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Apr
08
2019

From Helicopters to Airlines: My Rotor Transition Program Experience

Posted 242 days ago ago by jhadmin


If you’ve ever had the desire to travel further, faster, and higher your time is here. I’ve flown helicopters commercially for 13 years. As a civilian, I attended a small flight school in Florida where I obtained all my training from Private through CFII where I used my GI Bill benefits. 

 

Until recently, most Part 121 air carriers did not count helicopter flight hours towards their hiring minimums. In recent years, this trend is on the decline. If you are an experienced helicopter pilot and have ever wanted to fly for the airlines, opportunity may be on the horizon. With as little as 250 hours of airplane PIC time and a commercial multi-engine land add-on certificate you can be eligible for hire at a regional airline that may provide a stepping stone to the mainline carriers.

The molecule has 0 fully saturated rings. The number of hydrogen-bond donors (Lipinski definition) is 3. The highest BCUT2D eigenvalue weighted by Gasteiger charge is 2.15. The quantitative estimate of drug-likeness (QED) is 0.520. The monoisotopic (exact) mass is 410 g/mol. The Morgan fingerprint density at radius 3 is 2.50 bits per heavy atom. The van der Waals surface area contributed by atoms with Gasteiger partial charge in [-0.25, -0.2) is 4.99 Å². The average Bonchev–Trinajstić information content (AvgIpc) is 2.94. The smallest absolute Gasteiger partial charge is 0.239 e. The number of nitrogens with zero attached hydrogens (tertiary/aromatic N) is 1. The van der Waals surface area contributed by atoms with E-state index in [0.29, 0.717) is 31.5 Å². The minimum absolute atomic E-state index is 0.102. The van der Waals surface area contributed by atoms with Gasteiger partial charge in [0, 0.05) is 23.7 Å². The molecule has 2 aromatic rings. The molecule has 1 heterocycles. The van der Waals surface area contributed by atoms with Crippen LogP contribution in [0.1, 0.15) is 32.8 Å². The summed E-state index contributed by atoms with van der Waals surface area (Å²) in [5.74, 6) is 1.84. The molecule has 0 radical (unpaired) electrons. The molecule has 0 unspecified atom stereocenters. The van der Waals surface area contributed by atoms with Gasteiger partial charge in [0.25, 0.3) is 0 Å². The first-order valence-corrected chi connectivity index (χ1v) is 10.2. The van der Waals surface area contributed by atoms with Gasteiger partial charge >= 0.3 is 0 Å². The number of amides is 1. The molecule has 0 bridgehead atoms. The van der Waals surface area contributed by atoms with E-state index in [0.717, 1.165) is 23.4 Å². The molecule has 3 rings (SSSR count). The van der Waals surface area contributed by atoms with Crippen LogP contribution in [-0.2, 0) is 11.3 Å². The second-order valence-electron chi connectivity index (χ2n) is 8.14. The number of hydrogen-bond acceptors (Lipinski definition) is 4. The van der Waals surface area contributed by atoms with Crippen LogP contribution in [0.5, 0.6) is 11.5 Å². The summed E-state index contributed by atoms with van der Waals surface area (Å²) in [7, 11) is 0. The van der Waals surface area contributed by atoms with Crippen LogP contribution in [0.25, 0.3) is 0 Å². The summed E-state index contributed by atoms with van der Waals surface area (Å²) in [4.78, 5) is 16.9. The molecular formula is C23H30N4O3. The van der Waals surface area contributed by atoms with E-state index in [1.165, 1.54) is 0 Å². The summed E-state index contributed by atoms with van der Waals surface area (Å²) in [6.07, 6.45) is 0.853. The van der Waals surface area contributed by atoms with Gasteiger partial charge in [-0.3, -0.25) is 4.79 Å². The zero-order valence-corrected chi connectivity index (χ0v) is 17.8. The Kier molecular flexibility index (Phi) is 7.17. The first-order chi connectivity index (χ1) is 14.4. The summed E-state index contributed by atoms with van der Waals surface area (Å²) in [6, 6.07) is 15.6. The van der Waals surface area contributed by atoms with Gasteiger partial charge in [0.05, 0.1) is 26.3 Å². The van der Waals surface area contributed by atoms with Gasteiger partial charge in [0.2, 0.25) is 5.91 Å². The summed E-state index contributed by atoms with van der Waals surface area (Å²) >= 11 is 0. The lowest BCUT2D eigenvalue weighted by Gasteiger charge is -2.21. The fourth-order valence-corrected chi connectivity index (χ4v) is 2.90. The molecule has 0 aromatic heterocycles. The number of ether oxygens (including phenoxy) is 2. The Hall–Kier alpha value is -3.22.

In late 2016, I decided to acquire my private airplane add-on rating in my off time. I wasn’t convinced I was ready to take the traditional route and pay for all my training out of pocket and go back to being a CFI to gain the 1,500 hours of PIC time necessary to get hired by the airlines. Additionally, regional first officer pay was quite dismal still. Throughout 2017, many changes began to take place in the airline industry that made me seriously consider finishing training and going the airline route. Salaries began to increase, legacy airlines began hiring again and, most intriguing, rotor transition programs (RTPs) were developed to entice military-trained helicopter pilots to transition to airlines.


The reason for targeting military-trained pilots is two-fold: 1) the military has excellent flight training; and 2) military pilots would be eligible for a restricted ATP certificate with as few as 750 hours of total time (including the 250 hours PIC airplane time). However, experienced civilian helicopter pilots were being overlooked.  I had just over 4,000 hours of helicopter flight time and had gained experience in various segments including: news, offshore oil and gas, EMS, and contract work. I had flown various airframes to include the R-22, Bell 407, H-135 and AS-332 Super Puma, amongst others.